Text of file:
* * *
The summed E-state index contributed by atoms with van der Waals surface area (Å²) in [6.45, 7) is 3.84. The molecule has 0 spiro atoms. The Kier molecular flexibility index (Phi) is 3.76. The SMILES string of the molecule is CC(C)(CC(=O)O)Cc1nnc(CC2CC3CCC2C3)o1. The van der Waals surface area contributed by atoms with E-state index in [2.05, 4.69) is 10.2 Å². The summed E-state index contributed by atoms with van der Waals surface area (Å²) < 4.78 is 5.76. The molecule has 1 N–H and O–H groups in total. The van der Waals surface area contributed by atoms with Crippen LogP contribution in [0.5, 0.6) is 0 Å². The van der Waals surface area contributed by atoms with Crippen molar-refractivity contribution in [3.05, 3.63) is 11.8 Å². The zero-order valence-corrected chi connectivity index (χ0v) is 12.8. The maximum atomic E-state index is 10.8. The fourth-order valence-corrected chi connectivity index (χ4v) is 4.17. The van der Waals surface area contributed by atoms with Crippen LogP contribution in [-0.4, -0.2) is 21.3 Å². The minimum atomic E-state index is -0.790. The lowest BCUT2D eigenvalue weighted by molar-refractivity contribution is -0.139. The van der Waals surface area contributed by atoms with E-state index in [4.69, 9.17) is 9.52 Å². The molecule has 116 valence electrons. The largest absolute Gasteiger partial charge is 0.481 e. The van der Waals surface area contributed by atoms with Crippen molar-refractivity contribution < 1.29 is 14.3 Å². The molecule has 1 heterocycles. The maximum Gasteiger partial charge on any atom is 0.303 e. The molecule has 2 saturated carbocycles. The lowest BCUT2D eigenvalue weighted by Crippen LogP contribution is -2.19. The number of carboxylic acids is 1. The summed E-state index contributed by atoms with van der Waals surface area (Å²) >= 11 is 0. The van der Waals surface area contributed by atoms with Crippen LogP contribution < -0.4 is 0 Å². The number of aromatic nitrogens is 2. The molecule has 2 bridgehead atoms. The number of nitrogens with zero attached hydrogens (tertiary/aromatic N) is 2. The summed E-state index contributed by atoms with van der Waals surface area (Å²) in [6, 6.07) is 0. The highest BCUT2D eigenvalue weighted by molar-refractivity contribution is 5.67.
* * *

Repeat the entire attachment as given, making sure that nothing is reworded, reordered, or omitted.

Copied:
The summed E-state index contributed by atoms with van der Waals surface area (Å²) in [6.45, 7) is 3.84. The molecule has 0 spiro atoms. The Kier molecular flexibility index (Phi) is 3.76. The SMILES string of the molecule is CC(C)(CC(=O)O)Cc1nnc(CC2CC3CCC2C3)o1. The van der Waals surface area contributed by atoms with E-state index in [2.05, 4.69) is 10.2 Å². The summed E-state index contributed by atoms with van der Waals surface area (Å²) < 4.78 is 5.76. The molecule has 1 N–H and O–H groups in total. The van der Waals surface area contributed by atoms with Crippen LogP contribution in [0.5, 0.6) is 0 Å². The van der Waals surface area contributed by atoms with Crippen molar-refractivity contribution in [3.05, 3.63) is 11.8 Å². The zero-order valence-corrected chi connectivity index (χ0v) is 12.8. The maximum atomic E-state index is 10.8. The fourth-order valence-corrected chi connectivity index (χ4v) is 4.17. The van der Waals surface area contributed by atoms with Crippen LogP contribution in [-0.4, -0.2) is 21.3 Å². The minimum atomic E-state index is -0.790. The lowest BCUT2D eigenvalue weighted by molar-refractivity contribution is -0.139. The van der Waals surface area contributed by atoms with E-state index in [4.69, 9.17) is 9.52 Å². The molecule has 116 valence electrons. The largest absolute Gasteiger partial charge is 0.481 e. The van der Waals surface area contributed by atoms with Crippen molar-refractivity contribution < 1.29 is 14.3 Å². The molecule has 1 heterocycles. The maximum Gasteiger partial charge on any atom is 0.303 e. The molecule has 2 saturated carbocycles. The lowest BCUT2D eigenvalue weighted by Crippen LogP contribution is -2.19. The number of carboxylic acids is 1. The summed E-state index contributed by atoms with van der Waals surface area (Å²) >= 11 is 0. The van der Waals surface area contributed by atoms with Crippen LogP contribution < -0.4 is 0 Å². The number of aromatic nitrogens is 2. The molecule has 2 bridgehead atoms. The number of nitrogens with zero attached hydrogens (tertiary/aromatic N) is 2. The summed E-state index contributed by atoms with van der Waals surface area (Å²) in [6, 6.07) is 0. The highest BCUT2D eigenvalue weighted by molar-refractivity contribution is 5.67.